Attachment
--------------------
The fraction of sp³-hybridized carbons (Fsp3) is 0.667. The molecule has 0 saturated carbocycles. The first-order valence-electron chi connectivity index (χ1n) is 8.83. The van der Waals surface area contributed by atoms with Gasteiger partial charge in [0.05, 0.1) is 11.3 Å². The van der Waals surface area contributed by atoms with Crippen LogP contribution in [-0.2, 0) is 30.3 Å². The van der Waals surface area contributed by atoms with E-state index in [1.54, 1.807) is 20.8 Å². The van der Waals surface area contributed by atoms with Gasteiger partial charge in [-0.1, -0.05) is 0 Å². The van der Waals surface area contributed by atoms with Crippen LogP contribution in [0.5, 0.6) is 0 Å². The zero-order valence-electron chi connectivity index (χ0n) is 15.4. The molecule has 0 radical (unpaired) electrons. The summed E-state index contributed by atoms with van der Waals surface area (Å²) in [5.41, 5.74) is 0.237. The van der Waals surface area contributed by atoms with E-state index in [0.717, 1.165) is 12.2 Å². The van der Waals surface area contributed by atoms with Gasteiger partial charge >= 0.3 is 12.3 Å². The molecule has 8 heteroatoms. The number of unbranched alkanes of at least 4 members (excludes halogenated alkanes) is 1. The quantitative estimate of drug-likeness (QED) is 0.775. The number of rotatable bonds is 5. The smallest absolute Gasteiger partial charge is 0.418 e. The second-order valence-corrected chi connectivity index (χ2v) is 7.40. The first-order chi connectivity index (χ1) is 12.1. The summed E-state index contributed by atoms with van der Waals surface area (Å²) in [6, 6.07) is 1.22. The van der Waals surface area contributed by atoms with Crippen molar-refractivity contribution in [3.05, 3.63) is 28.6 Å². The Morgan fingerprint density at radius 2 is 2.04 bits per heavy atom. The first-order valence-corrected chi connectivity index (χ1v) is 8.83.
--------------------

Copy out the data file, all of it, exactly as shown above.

The fraction of sp³-hybridized carbons (Fsp3) is 0.667. The molecule has 0 saturated carbocycles. The first-order valence-electron chi connectivity index (χ1n) is 8.83. The van der Waals surface area contributed by atoms with Gasteiger partial charge in [0.05, 0.1) is 11.3 Å². The van der Waals surface area contributed by atoms with Crippen LogP contribution in [-0.2, 0) is 30.3 Å². The van der Waals surface area contributed by atoms with E-state index in [1.54, 1.807) is 20.8 Å². The van der Waals surface area contributed by atoms with Gasteiger partial charge in [-0.1, -0.05) is 0 Å². The van der Waals surface area contributed by atoms with Crippen LogP contribution in [0.5, 0.6) is 0 Å². The zero-order valence-electron chi connectivity index (χ0n) is 15.4. The molecule has 0 radical (unpaired) electrons. The summed E-state index contributed by atoms with van der Waals surface area (Å²) in [5.41, 5.74) is 0.237. The van der Waals surface area contributed by atoms with E-state index in [0.717, 1.165) is 12.2 Å². The van der Waals surface area contributed by atoms with Gasteiger partial charge >= 0.3 is 12.3 Å². The molecule has 8 heteroatoms. The number of unbranched alkanes of at least 4 members (excludes halogenated alkanes) is 1. The quantitative estimate of drug-likeness (QED) is 0.775. The number of rotatable bonds is 5. The smallest absolute Gasteiger partial charge is 0.418 e. The second-order valence-corrected chi connectivity index (χ2v) is 7.40. The first-order chi connectivity index (χ1) is 12.1. The summed E-state index contributed by atoms with van der Waals surface area (Å²) in [6, 6.07) is 1.22. The van der Waals surface area contributed by atoms with Crippen molar-refractivity contribution in [3.05, 3.63) is 28.6 Å². The Morgan fingerprint density at radius 2 is 2.04 bits per heavy atom. The first-order valence-corrected chi connectivity index (χ1v) is 8.83.